I started off with a 2% increase above what I was already contributing. This amounts to well under $100 for me per paycheck which won’t hurt me at all, and will account for well over $1000 per year at my current pay rate. I’ll look to increase this even more in the near future in order to increase my savings percentage and progress with my goal of becoming financially independent. Right now my savings rate is about 20% but with some more lifestyle changes hopefully I will be able to increase this even further.

Photo courtesy of Wikimedia Commons

It’s Saturday, October 17th!

…and I’m back from a brief internet hiatus. But lots of other things have happened in the past month that are worth looking into:

This is What a Real Bomb Looks Like by Adam Fabio, hackaday.com. Definitely not anything to do with minimalism or financial independence, but in the wake of the “bomb” incident in Texas, some perspective is in order.

Why Your $80,000 Car Doesn’t Impress Me Any Longer by Steve, thinksaveretire.com. I work for a Fortune-500 company, and these cars are everywhere. But I also see people who have no other purpose in life except for their job, so I guess it kind of fits in certain situations. Not for me though!

From zero to $15,000 in dividend income in 8 years, dividendgrowthinvestor.com. I’ve become a big fan of this blog because it gets into the specifics of (at least one way of) how to become financially independent. I’m in this guy’s shoes circa 2007, but dividend investing is looking more and more appealing to me as I research it.

BONUS! What I’m listening to this week.

Any guesses why? Hint: it’s in the first verse!

Photo: Another hint. 

Saturday Links! July 4, 2015

Mortgage as a Forced Savings Account to Build Wealth by Financial Samurai. An interesting way to think about your mortgage is as a savings account that you absolutely have to put money into. An upside to buying a house is that your asset will probably appreciate as you’re saving, but the downside is that your savings account probably isn’t very liquid.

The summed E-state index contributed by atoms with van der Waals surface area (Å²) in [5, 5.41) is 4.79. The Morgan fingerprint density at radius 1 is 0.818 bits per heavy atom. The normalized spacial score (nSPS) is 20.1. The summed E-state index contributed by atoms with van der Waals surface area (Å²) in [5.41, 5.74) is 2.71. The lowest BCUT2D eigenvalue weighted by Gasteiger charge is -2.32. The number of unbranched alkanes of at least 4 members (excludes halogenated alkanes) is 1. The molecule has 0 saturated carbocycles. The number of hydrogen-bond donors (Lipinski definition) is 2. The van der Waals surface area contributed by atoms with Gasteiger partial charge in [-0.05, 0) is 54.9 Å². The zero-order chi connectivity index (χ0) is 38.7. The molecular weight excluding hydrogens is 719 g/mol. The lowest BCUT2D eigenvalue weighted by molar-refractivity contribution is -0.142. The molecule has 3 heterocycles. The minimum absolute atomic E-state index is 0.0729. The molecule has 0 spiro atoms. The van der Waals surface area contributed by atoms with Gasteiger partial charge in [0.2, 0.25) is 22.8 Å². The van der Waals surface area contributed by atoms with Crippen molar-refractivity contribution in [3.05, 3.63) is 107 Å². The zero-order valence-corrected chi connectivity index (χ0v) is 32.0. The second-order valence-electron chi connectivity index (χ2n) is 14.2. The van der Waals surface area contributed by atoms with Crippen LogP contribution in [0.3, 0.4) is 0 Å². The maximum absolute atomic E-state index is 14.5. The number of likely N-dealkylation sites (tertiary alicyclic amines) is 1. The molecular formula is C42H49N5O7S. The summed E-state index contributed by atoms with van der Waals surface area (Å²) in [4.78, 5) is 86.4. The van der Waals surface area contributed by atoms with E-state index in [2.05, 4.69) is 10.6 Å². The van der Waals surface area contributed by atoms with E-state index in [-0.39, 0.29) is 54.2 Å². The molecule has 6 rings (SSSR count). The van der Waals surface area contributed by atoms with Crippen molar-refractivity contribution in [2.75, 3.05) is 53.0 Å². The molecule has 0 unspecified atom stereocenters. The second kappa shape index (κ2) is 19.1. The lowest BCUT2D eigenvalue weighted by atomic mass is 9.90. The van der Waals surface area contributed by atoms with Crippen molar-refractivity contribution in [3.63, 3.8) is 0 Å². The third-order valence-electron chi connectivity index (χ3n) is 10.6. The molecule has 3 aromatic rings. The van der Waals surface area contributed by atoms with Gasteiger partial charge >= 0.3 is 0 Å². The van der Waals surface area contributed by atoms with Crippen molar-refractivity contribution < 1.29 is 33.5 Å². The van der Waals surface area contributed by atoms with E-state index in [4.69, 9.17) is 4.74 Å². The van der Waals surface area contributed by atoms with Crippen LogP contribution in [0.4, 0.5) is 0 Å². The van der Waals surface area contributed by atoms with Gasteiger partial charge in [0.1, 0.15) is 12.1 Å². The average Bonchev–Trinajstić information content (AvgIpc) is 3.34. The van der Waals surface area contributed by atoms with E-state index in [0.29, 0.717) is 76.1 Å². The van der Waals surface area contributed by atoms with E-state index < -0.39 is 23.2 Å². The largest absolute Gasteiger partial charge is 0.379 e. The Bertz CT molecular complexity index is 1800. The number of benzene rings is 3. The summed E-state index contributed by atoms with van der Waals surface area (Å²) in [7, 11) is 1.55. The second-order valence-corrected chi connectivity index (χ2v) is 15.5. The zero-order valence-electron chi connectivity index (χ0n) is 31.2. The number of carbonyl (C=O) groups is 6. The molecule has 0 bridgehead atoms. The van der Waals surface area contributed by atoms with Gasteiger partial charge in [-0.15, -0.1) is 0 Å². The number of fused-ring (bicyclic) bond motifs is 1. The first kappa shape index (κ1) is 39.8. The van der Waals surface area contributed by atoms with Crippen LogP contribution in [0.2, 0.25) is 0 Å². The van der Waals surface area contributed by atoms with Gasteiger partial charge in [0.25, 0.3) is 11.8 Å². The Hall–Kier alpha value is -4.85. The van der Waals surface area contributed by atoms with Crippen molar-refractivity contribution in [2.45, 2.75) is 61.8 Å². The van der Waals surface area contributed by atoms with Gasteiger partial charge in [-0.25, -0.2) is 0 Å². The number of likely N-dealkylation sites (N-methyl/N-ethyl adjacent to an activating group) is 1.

What Would Happen If We All Stopped Paying Our Student Loans, Together? by Jennifer Schaffer, Vice. An interesting take on the student debt problem wich involves forming what looks like a “debt union”. Really, it’s about using a “debt strike” as a tool to promote social change, because there is definitely a problem that no one seems willing to address on their own.

Yo ho, yo ho, an FI life for me! by Mr. 1500, 1500days.com. “FI” stands for “Financially Independent” in case you were wondering; Mr. 1500 is on a 1500-day mission to build a portfolio large enough to retire on. He touches on one of my pet peeves about retiring early: people asking you if you’ll just be bored once you don’t have to work anymore. ABSOLUTELY NOT. There’s so much to do! I think people that are afraid of this are more likely to have this happen to them.

BONUS! What I’m listening to this week:

The late-90s Britpop resurgence had some gems in it, and not all of them were Oasis.

Photo: I grew this pineapple in my back yard. It’s huge! It’s almost like I’m living in Hawaii!